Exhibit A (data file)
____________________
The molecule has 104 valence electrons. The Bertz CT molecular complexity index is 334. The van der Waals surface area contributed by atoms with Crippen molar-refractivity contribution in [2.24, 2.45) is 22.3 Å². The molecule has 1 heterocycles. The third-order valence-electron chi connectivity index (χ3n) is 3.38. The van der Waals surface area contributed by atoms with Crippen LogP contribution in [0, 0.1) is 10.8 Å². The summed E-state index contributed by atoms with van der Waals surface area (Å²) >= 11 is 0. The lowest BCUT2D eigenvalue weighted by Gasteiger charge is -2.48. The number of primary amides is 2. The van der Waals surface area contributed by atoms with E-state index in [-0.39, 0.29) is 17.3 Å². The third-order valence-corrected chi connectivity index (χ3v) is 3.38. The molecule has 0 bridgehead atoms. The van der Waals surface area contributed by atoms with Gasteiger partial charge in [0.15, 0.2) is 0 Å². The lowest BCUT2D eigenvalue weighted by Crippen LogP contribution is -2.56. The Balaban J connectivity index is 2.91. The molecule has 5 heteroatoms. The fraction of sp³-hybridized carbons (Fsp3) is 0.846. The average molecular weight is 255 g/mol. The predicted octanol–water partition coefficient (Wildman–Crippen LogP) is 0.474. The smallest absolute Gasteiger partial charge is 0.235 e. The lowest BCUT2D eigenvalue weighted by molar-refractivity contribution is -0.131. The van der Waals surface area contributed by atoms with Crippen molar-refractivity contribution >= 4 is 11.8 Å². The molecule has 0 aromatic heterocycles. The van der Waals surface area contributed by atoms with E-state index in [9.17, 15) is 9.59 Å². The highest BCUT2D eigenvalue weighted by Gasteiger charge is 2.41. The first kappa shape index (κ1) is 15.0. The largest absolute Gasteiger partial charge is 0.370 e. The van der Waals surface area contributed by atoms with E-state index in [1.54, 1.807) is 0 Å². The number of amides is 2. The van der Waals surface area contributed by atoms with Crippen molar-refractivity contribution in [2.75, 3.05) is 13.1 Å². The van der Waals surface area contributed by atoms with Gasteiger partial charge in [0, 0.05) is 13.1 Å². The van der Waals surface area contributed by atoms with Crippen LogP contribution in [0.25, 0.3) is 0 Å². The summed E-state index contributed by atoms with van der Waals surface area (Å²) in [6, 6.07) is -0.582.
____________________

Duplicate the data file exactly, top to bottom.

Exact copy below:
The molecule has 104 valence electrons. The Bertz CT molecular complexity index is 334. The van der Waals surface area contributed by atoms with Crippen molar-refractivity contribution in [2.24, 2.45) is 22.3 Å². The molecule has 1 heterocycles. The third-order valence-electron chi connectivity index (χ3n) is 3.38. The van der Waals surface area contributed by atoms with Crippen LogP contribution in [0, 0.1) is 10.8 Å². The summed E-state index contributed by atoms with van der Waals surface area (Å²) >= 11 is 0. The lowest BCUT2D eigenvalue weighted by Gasteiger charge is -2.48. The number of primary amides is 2. The van der Waals surface area contributed by atoms with E-state index in [-0.39, 0.29) is 17.3 Å². The third-order valence-corrected chi connectivity index (χ3v) is 3.38. The molecule has 0 bridgehead atoms. The van der Waals surface area contributed by atoms with Gasteiger partial charge in [0.15, 0.2) is 0 Å². The lowest BCUT2D eigenvalue weighted by Crippen LogP contribution is -2.56. The Balaban J connectivity index is 2.91. The molecule has 5 heteroatoms. The fraction of sp³-hybridized carbons (Fsp3) is 0.846. The average molecular weight is 255 g/mol. The predicted octanol–water partition coefficient (Wildman–Crippen LogP) is 0.474. The smallest absolute Gasteiger partial charge is 0.235 e. The lowest BCUT2D eigenvalue weighted by molar-refractivity contribution is -0.131. The van der Waals surface area contributed by atoms with Crippen molar-refractivity contribution >= 4 is 11.8 Å². The molecule has 0 aromatic heterocycles. The van der Waals surface area contributed by atoms with E-state index in [9.17, 15) is 9.59 Å². The highest BCUT2D eigenvalue weighted by Gasteiger charge is 2.41. The first kappa shape index (κ1) is 15.0. The largest absolute Gasteiger partial charge is 0.370 e. The van der Waals surface area contributed by atoms with E-state index in [1.54, 1.807) is 0 Å². The number of amides is 2. The van der Waals surface area contributed by atoms with Crippen molar-refractivity contribution in [2.75, 3.05) is 13.1 Å². The van der Waals surface area contributed by atoms with Gasteiger partial charge in [0, 0.05) is 13.1 Å². The van der Waals surface area contributed by atoms with Crippen LogP contribution in [0.25, 0.3) is 0 Å². The summed E-state index contributed by atoms with van der Waals surface area (Å²) in [6, 6.07) is -0.582.